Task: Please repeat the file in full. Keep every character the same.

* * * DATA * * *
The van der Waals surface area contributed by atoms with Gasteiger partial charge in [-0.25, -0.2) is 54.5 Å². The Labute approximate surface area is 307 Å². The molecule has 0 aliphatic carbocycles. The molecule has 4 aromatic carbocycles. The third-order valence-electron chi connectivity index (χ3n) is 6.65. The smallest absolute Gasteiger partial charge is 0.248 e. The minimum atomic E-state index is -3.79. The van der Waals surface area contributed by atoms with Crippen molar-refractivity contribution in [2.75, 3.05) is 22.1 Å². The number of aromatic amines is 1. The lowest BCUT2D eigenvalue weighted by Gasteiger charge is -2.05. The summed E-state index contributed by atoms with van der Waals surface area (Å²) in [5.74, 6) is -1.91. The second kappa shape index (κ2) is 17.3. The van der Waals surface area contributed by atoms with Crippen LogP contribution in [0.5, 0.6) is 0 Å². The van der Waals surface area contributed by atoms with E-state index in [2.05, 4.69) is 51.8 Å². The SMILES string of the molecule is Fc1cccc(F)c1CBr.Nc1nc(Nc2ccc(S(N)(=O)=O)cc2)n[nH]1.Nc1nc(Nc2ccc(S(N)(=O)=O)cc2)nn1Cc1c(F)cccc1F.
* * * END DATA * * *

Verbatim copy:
The van der Waals surface area contributed by atoms with Gasteiger partial charge in [-0.25, -0.2) is 54.5 Å². The Labute approximate surface area is 307 Å². The molecule has 0 aliphatic carbocycles. The molecule has 4 aromatic carbocycles. The third-order valence-electron chi connectivity index (χ3n) is 6.65. The smallest absolute Gasteiger partial charge is 0.248 e. The minimum atomic E-state index is -3.79. The van der Waals surface area contributed by atoms with Crippen molar-refractivity contribution in [2.75, 3.05) is 22.1 Å². The number of aromatic amines is 1. The lowest BCUT2D eigenvalue weighted by Gasteiger charge is -2.05. The summed E-state index contributed by atoms with van der Waals surface area (Å²) in [5.74, 6) is -1.91. The second kappa shape index (κ2) is 17.3. The van der Waals surface area contributed by atoms with Crippen LogP contribution in [0.5, 0.6) is 0 Å². The van der Waals surface area contributed by atoms with E-state index in [2.05, 4.69) is 51.8 Å². The SMILES string of the molecule is Fc1cccc(F)c1CBr.Nc1nc(Nc2ccc(S(N)(=O)=O)cc2)n[nH]1.Nc1nc(Nc2ccc(S(N)(=O)=O)cc2)nn1Cc1c(F)cccc1F.